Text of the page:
With the new Dutch Parliament now known, uncertainty is falling in Europe. Photo by Franky DeMeyer/iStock.
It’s fair to say Europe’s year of falling uncertainty took a step forward on Wednesday. Dutch voters went to the polls in a widely watched election we previewed here and here. For most of the year, polls showed anti-euro populist Geert Wilders and his Party for Freedom (PVV) leading, spurring fears his victory meant the Netherlands could leave the euro—a disastrous “Nexit.” But when the dust settled, Prime Minister Mark Rutte’s Party for Freedom and Democracy (VVD) took the plurality of the vote and 33 of Parliament’s 150 seats. This should quell Nexit fears, and is the first of several elections this year that should reduce uncertainty.
Wilders’ PVV did improve its position in Parliament—winning 20 seats, a five-seat increase over the last election. But this was far lower than the 30+ seats polls initially suggested, and is a distant second. Actually, PVV edged two other mainstream parties by only one seat.
While Wilders is the most noteworthy loser for markets, his failure to become PM was all but assured, given the fact Dutch governments are almost always coalitions. During the campaign, the other major political parties rejected joining a coalition with PVV. A more interesting loser is Labour, Rutte’s coalition partner from the last government. They lost a whopping 29 seats yesterday—going from being Parliament’s second-largest party, three seats behind VVD, to its seventh-largest. If they play a role in the coalition that winds up running the Netherlands, it will be a bit part.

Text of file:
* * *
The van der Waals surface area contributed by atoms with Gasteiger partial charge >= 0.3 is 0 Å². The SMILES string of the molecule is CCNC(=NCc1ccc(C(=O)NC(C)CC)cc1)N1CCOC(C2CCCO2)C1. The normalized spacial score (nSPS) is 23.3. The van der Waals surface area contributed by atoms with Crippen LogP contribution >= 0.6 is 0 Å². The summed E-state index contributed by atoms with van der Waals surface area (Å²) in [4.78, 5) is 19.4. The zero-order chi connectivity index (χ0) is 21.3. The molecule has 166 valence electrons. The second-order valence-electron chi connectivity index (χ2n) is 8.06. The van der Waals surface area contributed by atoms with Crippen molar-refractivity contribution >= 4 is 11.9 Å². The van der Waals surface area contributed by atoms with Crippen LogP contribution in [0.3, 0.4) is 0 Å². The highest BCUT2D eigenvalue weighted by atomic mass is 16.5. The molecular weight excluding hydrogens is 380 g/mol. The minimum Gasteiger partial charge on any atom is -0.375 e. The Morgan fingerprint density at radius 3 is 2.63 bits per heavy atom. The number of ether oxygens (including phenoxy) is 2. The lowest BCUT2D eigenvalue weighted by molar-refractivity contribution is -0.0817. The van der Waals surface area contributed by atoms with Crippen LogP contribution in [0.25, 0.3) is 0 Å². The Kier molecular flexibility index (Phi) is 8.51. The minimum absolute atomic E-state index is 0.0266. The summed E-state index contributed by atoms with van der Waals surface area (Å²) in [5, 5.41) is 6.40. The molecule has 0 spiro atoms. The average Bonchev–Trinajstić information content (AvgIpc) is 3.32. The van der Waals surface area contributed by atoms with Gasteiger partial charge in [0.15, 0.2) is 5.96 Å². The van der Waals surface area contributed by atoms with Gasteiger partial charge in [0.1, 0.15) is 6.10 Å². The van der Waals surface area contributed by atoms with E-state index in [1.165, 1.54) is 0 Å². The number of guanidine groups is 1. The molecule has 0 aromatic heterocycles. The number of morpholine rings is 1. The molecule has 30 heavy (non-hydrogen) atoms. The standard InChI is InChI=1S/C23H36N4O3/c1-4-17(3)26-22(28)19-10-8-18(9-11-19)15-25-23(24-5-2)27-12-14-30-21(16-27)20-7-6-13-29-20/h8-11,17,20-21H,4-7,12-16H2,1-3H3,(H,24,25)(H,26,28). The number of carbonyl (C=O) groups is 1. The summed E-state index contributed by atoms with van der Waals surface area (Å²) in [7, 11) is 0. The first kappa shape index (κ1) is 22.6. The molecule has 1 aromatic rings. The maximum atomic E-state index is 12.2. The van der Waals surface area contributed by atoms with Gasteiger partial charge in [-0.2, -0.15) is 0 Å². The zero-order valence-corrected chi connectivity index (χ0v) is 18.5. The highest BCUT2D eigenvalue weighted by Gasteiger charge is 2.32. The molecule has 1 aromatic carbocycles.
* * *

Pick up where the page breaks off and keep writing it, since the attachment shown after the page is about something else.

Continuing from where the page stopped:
Which brings us to what’s next: Rutte’s government will try to form a coalition. In his victory speech, Rutte congratulated D66, the Christian Democrats and the Green Left—parties controlling 19, 19 and 14 seats, respectively. Some take this as a hint at possible coalition partners. If this comes to pass, the coalition would have 85 seats, a 20-seat edge in Parliament. History suggests finalizing a coalition may take time, but whether it does or not isn’t all that consequential for markets.
Either way, the election result adds a touch of clarity on the strength of euroskepticism in the eurozone core. The Netherlands is one of the EU’s six founding members, and it seems voters decided they should remain that way. With Nexit fears proven null, uncertainty has fallen some. Next up is France in April and May, and we expect a similarly benign outcome from the vote. You can read our preview of the French election here, and we will likely have additional commentary as the vote nears.
Exhibit 1: Dutch Parliament – Party Composition
Sources: BBC, The Wall Street Journal, as of 3/16/2017.